How to Reinvent Compliance and Technical Training to Impact Performance – Workshop Tip #235

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Compliance and technical training have become “paper certification” training programs. Workers and learners only take it to make sure they check the boxes for compliance and technical training or just to cover their “just-in-case-they-need-it” groundwork.

This practice reduces the returns of training and does not add new value to performance and results.

Consider below best practices and ideas that you can apply to reinvent your compliance and technical training. 

1. Focus programs on reducing risks and impacts at work, rather than learning rules and regulations.
2. Make the business and personal consequences apparent to learners and workers if risks are not mitigated.
3. Go beyond the ticking of checkboxes that only complies with the memorization of rules and procedures. Push towards a deeper understanding of how to apply solutions to problems.
4. Help learners identify other causes of compliance and technical issues such as equipment failure, raw materials handling, work environments, flawed processes, and procedures, etc.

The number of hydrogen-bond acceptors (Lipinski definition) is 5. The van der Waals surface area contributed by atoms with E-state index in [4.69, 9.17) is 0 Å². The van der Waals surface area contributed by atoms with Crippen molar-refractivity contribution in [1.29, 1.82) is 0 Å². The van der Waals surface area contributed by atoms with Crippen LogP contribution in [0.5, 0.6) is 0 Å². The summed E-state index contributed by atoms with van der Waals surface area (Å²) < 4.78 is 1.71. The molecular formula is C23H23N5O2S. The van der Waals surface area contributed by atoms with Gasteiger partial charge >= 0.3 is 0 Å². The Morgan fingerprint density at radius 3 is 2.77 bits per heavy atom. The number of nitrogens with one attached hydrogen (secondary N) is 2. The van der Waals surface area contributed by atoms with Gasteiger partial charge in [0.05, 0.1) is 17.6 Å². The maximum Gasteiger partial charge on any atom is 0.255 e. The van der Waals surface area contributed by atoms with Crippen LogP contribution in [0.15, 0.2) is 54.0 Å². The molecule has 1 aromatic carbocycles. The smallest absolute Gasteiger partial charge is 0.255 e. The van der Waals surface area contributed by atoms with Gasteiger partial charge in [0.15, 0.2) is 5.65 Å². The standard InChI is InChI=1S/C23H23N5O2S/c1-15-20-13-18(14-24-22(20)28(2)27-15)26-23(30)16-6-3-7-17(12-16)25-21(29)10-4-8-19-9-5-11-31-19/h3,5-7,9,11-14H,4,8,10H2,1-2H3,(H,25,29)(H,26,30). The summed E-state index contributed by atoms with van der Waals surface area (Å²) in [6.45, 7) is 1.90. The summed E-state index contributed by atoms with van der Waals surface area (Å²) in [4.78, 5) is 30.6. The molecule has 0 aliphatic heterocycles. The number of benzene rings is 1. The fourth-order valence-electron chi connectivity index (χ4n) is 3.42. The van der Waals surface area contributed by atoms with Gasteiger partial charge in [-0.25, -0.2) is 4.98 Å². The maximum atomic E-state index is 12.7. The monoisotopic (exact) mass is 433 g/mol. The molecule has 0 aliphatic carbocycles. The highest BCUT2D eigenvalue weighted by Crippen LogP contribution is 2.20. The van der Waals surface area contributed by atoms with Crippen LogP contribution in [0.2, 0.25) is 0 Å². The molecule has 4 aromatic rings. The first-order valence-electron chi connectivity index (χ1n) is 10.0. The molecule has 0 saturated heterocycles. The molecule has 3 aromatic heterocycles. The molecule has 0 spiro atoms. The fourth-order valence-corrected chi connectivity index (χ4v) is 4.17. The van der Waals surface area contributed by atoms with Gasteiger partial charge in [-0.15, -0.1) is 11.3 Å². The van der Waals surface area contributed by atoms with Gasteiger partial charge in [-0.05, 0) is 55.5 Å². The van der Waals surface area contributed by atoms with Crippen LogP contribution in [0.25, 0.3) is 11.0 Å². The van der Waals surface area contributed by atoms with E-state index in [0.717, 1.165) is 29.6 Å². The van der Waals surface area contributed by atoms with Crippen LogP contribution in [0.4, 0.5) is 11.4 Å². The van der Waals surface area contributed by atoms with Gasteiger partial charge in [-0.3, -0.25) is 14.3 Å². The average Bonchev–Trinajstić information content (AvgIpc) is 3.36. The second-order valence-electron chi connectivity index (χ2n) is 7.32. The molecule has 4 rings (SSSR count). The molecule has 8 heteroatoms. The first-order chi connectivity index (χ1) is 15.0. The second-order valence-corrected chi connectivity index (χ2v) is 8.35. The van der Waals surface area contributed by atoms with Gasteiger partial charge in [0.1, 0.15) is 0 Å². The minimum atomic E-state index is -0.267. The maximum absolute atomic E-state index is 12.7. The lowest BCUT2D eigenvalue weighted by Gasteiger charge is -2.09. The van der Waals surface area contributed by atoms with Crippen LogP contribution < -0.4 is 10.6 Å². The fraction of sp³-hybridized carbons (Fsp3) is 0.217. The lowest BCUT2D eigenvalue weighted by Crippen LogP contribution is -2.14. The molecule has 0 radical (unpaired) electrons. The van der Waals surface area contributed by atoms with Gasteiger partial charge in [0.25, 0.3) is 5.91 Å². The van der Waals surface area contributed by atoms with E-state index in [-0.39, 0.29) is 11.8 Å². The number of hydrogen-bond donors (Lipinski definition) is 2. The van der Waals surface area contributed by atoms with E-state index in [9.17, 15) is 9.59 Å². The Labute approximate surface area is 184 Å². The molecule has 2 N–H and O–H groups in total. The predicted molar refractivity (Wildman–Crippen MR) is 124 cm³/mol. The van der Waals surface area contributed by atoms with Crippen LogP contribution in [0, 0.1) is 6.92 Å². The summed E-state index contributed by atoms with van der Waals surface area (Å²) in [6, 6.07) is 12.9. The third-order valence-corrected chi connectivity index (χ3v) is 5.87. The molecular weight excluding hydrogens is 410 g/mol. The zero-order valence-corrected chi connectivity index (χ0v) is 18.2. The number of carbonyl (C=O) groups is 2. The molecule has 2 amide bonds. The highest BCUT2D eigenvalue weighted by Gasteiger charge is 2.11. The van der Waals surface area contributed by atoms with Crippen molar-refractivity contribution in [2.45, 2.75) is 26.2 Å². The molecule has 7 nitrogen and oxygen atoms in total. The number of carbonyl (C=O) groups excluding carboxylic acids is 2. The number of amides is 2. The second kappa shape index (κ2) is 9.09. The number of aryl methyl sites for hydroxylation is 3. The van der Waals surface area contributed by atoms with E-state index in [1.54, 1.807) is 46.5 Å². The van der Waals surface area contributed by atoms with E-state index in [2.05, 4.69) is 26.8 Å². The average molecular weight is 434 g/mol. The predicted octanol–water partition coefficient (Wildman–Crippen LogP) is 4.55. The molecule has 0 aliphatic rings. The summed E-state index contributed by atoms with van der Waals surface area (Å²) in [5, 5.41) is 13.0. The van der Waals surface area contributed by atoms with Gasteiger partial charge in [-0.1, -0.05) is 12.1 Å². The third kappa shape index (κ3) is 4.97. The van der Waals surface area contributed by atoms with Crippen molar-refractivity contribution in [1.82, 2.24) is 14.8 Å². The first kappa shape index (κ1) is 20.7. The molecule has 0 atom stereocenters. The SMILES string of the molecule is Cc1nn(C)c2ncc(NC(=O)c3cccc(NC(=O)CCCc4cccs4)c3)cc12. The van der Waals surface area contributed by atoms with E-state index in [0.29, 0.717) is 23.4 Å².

5. Build your training program and application to work situation by asking learners “What would happen if ______ happens?”
6. Train learners on how to diagnose, analyze, and find answers to technical and compliance issues.
7. Add critical thinking skills to your program such as risk analysis, action mapping, dealing with unknowns, presenting cases and solutions, and others.
8. Map compliance and technical training to real performance metrics like savings, costs, time to market, customer satisfaction, and others.

Compliance and technical training should go beyond being the “checkboxes” or “just-in-case-you-need-it” training. It should be able to promote and develop the workers’ and learners’ capacities to critically think for themselves when dealing with problems and considering the impacts on their work. Mere reliance on knowing the rules and regulations won’t suffice.

Ray Jimenez, PhD
Vignettes Learning
“Helping Learners Learn Their Way”

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